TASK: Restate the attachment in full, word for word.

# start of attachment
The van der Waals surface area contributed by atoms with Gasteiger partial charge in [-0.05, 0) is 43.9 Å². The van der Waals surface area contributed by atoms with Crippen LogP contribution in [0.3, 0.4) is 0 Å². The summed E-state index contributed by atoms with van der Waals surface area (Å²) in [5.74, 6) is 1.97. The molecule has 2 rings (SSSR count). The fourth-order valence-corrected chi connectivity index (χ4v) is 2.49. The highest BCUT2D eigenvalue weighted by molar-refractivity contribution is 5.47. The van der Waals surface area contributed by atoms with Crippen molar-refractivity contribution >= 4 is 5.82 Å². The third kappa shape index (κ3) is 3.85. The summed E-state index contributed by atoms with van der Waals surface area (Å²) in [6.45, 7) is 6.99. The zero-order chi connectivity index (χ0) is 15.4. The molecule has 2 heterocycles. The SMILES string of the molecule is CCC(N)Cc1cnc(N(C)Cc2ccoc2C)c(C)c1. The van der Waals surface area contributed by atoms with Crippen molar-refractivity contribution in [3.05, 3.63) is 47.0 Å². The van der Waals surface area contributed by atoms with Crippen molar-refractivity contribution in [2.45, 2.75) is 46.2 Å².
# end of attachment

The van der Waals surface area contributed by atoms with Gasteiger partial charge in [-0.05, 0) is 43.9 Å². The van der Waals surface area contributed by atoms with Crippen LogP contribution in [0.3, 0.4) is 0 Å². The summed E-state index contributed by atoms with van der Waals surface area (Å²) in [5.74, 6) is 1.97. The molecule has 2 rings (SSSR count). The fourth-order valence-corrected chi connectivity index (χ4v) is 2.49. The highest BCUT2D eigenvalue weighted by molar-refractivity contribution is 5.47. The van der Waals surface area contributed by atoms with Crippen molar-refractivity contribution >= 4 is 5.82 Å². The third kappa shape index (κ3) is 3.85. The summed E-state index contributed by atoms with van der Waals surface area (Å²) in [6.45, 7) is 6.99. The zero-order chi connectivity index (χ0) is 15.4. The molecule has 2 heterocycles. The SMILES string of the molecule is CCC(N)Cc1cnc(N(C)Cc2ccoc2C)c(C)c1. The van der Waals surface area contributed by atoms with Crippen molar-refractivity contribution in [3.05, 3.63) is 47.0 Å². The van der Waals surface area contributed by atoms with Crippen molar-refractivity contribution in [2.45, 2.75) is 46.2 Å².